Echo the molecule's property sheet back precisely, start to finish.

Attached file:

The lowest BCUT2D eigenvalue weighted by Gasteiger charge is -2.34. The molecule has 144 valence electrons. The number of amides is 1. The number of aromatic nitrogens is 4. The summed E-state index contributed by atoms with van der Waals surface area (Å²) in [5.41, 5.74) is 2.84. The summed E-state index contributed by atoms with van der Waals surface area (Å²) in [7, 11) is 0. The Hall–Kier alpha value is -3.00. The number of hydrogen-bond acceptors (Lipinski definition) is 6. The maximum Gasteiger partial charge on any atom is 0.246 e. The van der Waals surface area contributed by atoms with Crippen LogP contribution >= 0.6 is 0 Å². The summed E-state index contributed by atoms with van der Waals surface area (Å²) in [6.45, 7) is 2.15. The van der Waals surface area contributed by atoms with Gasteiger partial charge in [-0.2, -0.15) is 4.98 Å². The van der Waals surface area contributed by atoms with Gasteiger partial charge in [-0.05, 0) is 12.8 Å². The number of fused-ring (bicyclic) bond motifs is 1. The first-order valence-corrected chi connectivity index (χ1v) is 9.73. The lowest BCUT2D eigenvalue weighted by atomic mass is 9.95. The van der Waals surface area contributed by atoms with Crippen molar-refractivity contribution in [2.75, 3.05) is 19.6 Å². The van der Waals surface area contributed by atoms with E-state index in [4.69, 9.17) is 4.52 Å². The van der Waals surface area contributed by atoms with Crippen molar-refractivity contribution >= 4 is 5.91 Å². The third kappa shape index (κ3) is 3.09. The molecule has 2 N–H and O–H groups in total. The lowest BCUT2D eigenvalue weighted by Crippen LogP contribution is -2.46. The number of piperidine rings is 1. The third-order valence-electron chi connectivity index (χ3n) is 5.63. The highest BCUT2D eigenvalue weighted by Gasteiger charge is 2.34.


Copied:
The lowest BCUT2D eigenvalue weighted by Gasteiger charge is -2.34. The molecule has 144 valence electrons. The number of amides is 1. The number of aromatic nitrogens is 4. The summed E-state index contributed by atoms with van der Waals surface area (Å²) in [5.41, 5.74) is 2.84. The summed E-state index contributed by atoms with van der Waals surface area (Å²) in [7, 11) is 0. The Hall–Kier alpha value is -3.00. The number of hydrogen-bond acceptors (Lipinski definition) is 6. The maximum Gasteiger partial charge on any atom is 0.246 e. The van der Waals surface area contributed by atoms with Crippen LogP contribution >= 0.6 is 0 Å². The summed E-state index contributed by atoms with van der Waals surface area (Å²) in [6.45, 7) is 2.15. The van der Waals surface area contributed by atoms with Gasteiger partial charge in [-0.2, -0.15) is 4.98 Å². The van der Waals surface area contributed by atoms with Gasteiger partial charge in [-0.05, 0) is 12.8 Å². The number of fused-ring (bicyclic) bond motifs is 1. The first-order valence-corrected chi connectivity index (χ1v) is 9.73. The lowest BCUT2D eigenvalue weighted by atomic mass is 9.95. The van der Waals surface area contributed by atoms with Crippen molar-refractivity contribution in [2.75, 3.05) is 19.6 Å². The van der Waals surface area contributed by atoms with E-state index in [4.69, 9.17) is 4.52 Å². The van der Waals surface area contributed by atoms with Crippen molar-refractivity contribution >= 4 is 5.91 Å². The third kappa shape index (κ3) is 3.09. The molecule has 2 N–H and O–H groups in total. The lowest BCUT2D eigenvalue weighted by Crippen LogP contribution is -2.46. The number of piperidine rings is 1. The third-order valence-electron chi connectivity index (χ3n) is 5.63. The highest BCUT2D eigenvalue weighted by Gasteiger charge is 2.34.